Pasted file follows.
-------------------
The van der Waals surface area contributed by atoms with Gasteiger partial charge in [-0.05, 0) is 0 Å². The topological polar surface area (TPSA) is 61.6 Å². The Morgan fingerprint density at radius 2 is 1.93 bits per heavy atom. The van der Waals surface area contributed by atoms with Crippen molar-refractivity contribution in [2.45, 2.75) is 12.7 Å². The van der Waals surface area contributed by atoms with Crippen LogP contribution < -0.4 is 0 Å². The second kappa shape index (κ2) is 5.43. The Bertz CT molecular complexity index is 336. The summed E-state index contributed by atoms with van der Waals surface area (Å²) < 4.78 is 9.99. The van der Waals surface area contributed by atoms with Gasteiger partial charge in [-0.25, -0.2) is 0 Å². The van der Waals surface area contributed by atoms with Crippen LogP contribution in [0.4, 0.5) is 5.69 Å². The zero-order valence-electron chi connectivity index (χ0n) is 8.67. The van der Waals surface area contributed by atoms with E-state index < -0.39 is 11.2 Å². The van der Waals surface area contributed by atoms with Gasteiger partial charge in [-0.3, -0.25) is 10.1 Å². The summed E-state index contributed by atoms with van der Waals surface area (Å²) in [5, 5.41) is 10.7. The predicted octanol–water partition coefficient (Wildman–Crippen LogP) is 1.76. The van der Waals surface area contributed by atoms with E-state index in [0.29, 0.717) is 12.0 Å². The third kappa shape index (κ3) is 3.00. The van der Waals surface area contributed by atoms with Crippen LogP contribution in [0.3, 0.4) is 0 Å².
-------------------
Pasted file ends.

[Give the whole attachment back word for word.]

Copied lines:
The van der Waals surface area contributed by atoms with Gasteiger partial charge in [-0.05, 0) is 0 Å². The topological polar surface area (TPSA) is 61.6 Å². The Morgan fingerprint density at radius 2 is 1.93 bits per heavy atom. The van der Waals surface area contributed by atoms with Crippen molar-refractivity contribution in [2.45, 2.75) is 12.7 Å². The van der Waals surface area contributed by atoms with Crippen LogP contribution < -0.4 is 0 Å². The second kappa shape index (κ2) is 5.43. The Bertz CT molecular complexity index is 336. The summed E-state index contributed by atoms with van der Waals surface area (Å²) < 4.78 is 9.99. The van der Waals surface area contributed by atoms with Gasteiger partial charge in [-0.25, -0.2) is 0 Å². The van der Waals surface area contributed by atoms with Crippen LogP contribution in [0.4, 0.5) is 5.69 Å². The zero-order valence-electron chi connectivity index (χ0n) is 8.67. The van der Waals surface area contributed by atoms with E-state index < -0.39 is 11.2 Å². The van der Waals surface area contributed by atoms with Gasteiger partial charge in [-0.3, -0.25) is 10.1 Å². The summed E-state index contributed by atoms with van der Waals surface area (Å²) in [5, 5.41) is 10.7. The predicted octanol–water partition coefficient (Wildman–Crippen LogP) is 1.76. The van der Waals surface area contributed by atoms with E-state index in [0.29, 0.717) is 12.0 Å². The third kappa shape index (κ3) is 3.00. The van der Waals surface area contributed by atoms with Crippen LogP contribution in [0.3, 0.4) is 0 Å².